Comments on “Nihilistic anxiety”


Nihilism as base camp

End of the world philosopher's picture

There is massive universal suffering going on and everything is just wrong in the world.
Some people, like me, take the blue pill in order to escape the Matrix but stray to nihilism. I would like to become a bodhisattva but I’ve been stuck in dualistic nihilism. Maybe because I haven’t yet been able to locate the hero aspect of myself.
I keep trying to climb up the high mountain but always, after some initial success, eventually fall back to base camp Nihilism.
I’m getting old and tired. Please tell me what do you think there is silly in that situation?

Enjoying the foothills

Nihilism is a basically intelligent stance, because it requires seeing through the Matrix-like illusory promises of eternalism. So it’s not silly in general.

It’s also extremely unpleasant. Nihilistic depression and anxiety are awful. (I am prone to nihilism, so I know this well.) I don’t mean to make light of this at all.

As an understanding of the world, though, nihilism is simply wrong. Usually it obscures its wrongness through intellectualization. When you see through that, it can be very funny; and when people insist on being serious even when it’s obviously wrong, that does become silly. (My essay about Lovecraftian nihilism is about that.)

Nihilism, here, is the stance that everything is meaningless. This is obviously wrong; meanings are obvious everywhere. When we point this out, nihilism falls back to “it’s not really meaningful” or “not ultimately meaningful”; and when you ask what that means, eventually nihilism retreats to “meanings are not enforced by God,” which is perfectly true, but so what?

When you notice that ordinary meanings are meaningful, and cosmic meaning is an irrelevant mirage, nihilism ceases to be a problem.

“Trying to climb up the high mountain” sounds like it might be the stance of mission, which is exhausting. When it fails, nihilism is a likely next stance.

Nobility does not depend on accomplishment; it is sufficient to maintain the attitude. Realizing that, one can enjoy the foothills, and find ways of being helpful around the base camp.

Positive antidotes other than amusement at absurdity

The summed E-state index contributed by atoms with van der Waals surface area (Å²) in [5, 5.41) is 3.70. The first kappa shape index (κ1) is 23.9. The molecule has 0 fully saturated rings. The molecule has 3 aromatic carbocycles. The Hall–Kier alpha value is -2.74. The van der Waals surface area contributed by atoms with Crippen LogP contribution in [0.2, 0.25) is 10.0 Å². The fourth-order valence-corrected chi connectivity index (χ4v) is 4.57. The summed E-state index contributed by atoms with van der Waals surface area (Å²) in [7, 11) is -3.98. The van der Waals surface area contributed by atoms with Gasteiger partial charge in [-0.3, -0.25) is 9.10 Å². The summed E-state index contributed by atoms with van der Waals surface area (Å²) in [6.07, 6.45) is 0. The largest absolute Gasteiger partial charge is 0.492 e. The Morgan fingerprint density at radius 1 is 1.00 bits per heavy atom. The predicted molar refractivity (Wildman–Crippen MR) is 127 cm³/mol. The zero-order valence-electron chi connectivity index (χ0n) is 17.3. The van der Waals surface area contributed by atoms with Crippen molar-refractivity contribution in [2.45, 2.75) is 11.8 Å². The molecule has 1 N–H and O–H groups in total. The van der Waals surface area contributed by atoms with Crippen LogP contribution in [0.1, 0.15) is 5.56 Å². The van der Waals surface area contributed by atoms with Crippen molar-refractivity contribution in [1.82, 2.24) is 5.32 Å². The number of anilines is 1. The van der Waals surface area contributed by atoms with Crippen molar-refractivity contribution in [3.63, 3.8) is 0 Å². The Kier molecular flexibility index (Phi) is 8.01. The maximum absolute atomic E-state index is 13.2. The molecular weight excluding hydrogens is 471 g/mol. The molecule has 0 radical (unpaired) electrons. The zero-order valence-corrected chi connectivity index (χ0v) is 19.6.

Remedios's picture

I understand what you’re saying, in this post. The transformation or antidote you suggest (to laugh at absurdity) isn’t accessible to me on a physical level. I find absurdity mildly distressing, not humorous… just because. This could be from some OCD tendencies. To complicate matters, during a bout of depression, it can be impossible for me to experience joy or humor at all.

There may be antidotes for anhedonic nihilists like me, however. Amusement is only one of 13 types of enjoyment identified in the Dalai Lama’s atlas of emotions!

To transform my nihilistic anxiety without requiring amusement, I will sidestep the “Even if this is funny, I don’t find it meaningful that it’s funny” problem and go straight to an enjoyment emotion I do have. Since for me laughing is meaningless, I’ll invoke the types of enjoyment that are meaningful to me:

  1. Excitement and Pride
    I’m figuring this out!
  2. Peace and Relief
    Some of this might start making sense now.

Have you looked at the

Seymour Brighton's picture

Have you looked at the universe? It is absolutely Lovecraftian. Planet earth alone is riddled with the sublime. It’s horror for any conscious being, from the most massive, all the way down to the smallest objects and creatures. If there’s a God he’s a sick, sick puppy.

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This page is in the section The emotional dynamics of nihilism,
      which is in Nihilism: the denial of meaning,
      which is in Meaning and meaninglessness,
      which is in Doing meaning better.

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